Sleep Problems and Life Changes Unique to Women

Do you have trouble sleeping? Many women do. Some life changes are unique to women, such as pregnancy or menopause. These changes, along with the demands of family and work, can affect your health and your sleep. Talk to your health care provider if your sleep problems last more than a few weeks. Read on to learn what you can do to improve your sleep and have more energy.

What affects your sleep?

Many factors can affect how well you sleep. Hormone changes can cause mood swings, insomnia, and other problems. Balancing many roles such as mother, partner, worker, and caretaker can also take a toll on your sleep. Worries about these competing demands can keep you awake at night. And, of course, with so much to do, who even has time for sleep? But you need to sleep well to be healthy and have energy. The good news is there are steps you can take to sleep better.

Tips for better sleep

Here are some steps you can take to sleep better:

  • Keep a regular sleep schedule. Go to bed and get up at the same time each day.

  • Exercise regularly. Avoid strenuous exercise 2 to 4 hours before bedtime.

  • Learn to relax. Try a warm bath, yoga, or meditation. Reading a book or listening to music can help you relax before bedtime.

  • Create a comfortable setting for sleep. Make sure the room is quiet, dark, and not too hot or too cold.

  • Use your bed only for sleep and sex.

  • Avoid or limit caffeine, nicotine, and alcohol.

Life stages

A woman goes through many stages during her lifetime. These stages are a natural part of being a woman. Physical and emotional changes take place during the menstrual cycle, pregnancy, motherhood, and menopause. These changes can affect sleep, even cause insomnia. But there are ways you can improve your sleep.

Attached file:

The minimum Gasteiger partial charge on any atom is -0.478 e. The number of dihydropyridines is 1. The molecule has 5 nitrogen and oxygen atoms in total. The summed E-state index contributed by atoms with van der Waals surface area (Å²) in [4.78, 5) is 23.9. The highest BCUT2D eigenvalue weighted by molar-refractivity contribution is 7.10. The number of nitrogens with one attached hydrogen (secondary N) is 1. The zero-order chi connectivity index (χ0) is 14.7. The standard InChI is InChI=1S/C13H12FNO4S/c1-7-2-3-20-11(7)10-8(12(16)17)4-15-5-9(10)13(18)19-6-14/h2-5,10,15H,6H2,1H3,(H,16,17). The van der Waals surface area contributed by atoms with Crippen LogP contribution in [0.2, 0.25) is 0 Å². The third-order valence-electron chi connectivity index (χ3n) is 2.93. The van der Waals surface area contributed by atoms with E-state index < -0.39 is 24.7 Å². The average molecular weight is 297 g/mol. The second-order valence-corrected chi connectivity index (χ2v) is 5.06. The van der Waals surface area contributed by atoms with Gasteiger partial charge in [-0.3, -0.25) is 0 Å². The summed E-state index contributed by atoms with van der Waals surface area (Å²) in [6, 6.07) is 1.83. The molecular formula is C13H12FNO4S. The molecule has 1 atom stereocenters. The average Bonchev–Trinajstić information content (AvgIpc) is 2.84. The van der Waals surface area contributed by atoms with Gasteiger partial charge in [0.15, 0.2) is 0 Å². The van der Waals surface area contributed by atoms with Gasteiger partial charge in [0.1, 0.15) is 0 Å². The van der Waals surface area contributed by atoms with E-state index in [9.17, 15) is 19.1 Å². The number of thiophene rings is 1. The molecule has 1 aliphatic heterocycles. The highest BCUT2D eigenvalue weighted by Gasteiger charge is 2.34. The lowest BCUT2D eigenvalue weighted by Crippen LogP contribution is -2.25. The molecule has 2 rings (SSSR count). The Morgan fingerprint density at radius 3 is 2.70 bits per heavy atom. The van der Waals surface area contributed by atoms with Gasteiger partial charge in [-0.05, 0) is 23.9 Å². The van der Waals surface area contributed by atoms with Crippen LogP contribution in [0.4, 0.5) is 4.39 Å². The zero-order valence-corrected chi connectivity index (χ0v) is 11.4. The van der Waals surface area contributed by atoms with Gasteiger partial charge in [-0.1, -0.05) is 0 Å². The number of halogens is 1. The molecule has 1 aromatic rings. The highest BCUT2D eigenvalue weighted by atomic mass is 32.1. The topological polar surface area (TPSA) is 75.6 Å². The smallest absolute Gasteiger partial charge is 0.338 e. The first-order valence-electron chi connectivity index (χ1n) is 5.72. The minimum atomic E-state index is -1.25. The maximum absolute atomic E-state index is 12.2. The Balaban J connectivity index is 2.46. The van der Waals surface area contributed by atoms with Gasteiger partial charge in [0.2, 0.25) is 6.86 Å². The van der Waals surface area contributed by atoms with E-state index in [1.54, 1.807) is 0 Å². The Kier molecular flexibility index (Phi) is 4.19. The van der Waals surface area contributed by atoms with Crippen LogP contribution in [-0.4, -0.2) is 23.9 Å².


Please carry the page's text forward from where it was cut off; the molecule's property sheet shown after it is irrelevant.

Menstrual cycle

Many women have physical or emotional symptoms before or during their period. These symptoms may include mood swings, cramping, and fatigue. They can affect how you feel and how you sleep. Eating a well-balanced diet low in fat, salt, and sugar may reduce your symptoms. Vitamin and mineral supplements may also help. Regular exercise can reduce stress and relieve some of your symptoms. You will have more energy during the day and be more tired at bedtime. Afternoon exercise is best. Nighttime exercise may affect your sleep.


Getting restful sleep can be a challenge in late pregnancy. This is due to physical and emotional changes. These tips may help you sleep better:

  • Take a warm shower before bed.

  • To relax, ask your partner to massage your shoulders, neck, or back.

  • Sleep with pillows under your stomach and back, and between your knees.

  • Take naps if you feel tired during the day.

  • To reduce back pain, exercise and practice good posture. Sleep on a firm mattress.

  • To reduce frequent urination at night, drink most of your fluids earlier in the day.

  • To reduce heartburn, sleep with your upper body raised 6 inches. Don't lie down for at least two hours after you eat.

  • A creeping or crawling feeling in your legs may affect your sleep. Ask your health care provider how to ease your symptoms. Try to walk, stretch, or rub your legs.

  • Avoid or limit coffee, black tea, and cola. These may keep you awake at night.


Having a new baby can be stressful. Learn ways to relax and rest when you can. This will give you energy to take the best care of yourself and your child. Try the following:

  • Ask for help when you need it, and accept help when it's offered.

  • Many new mothers feel a little down for a few weeks. Share your feelings with your loved ones. Talk to your health care provider if your feelings get in the way of sleeping or eating.

  • Try to adjust your baby's sleep to fit a day-night cycle. At night, have lights dim and the setting quiet. During the day, keep your baby active longer. Then he or she will sleep better at night.

  • Take a daily walk with your baby. Fresh air and daylight will help you both sleep better.

  • When your baby sleeps, lie down for a nap or put your feet up and rest.

Did You Know?

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Women ages 19 to 50 need at least 1,000 milligrams of calcium every day. Younger women and women older than 50 need even more.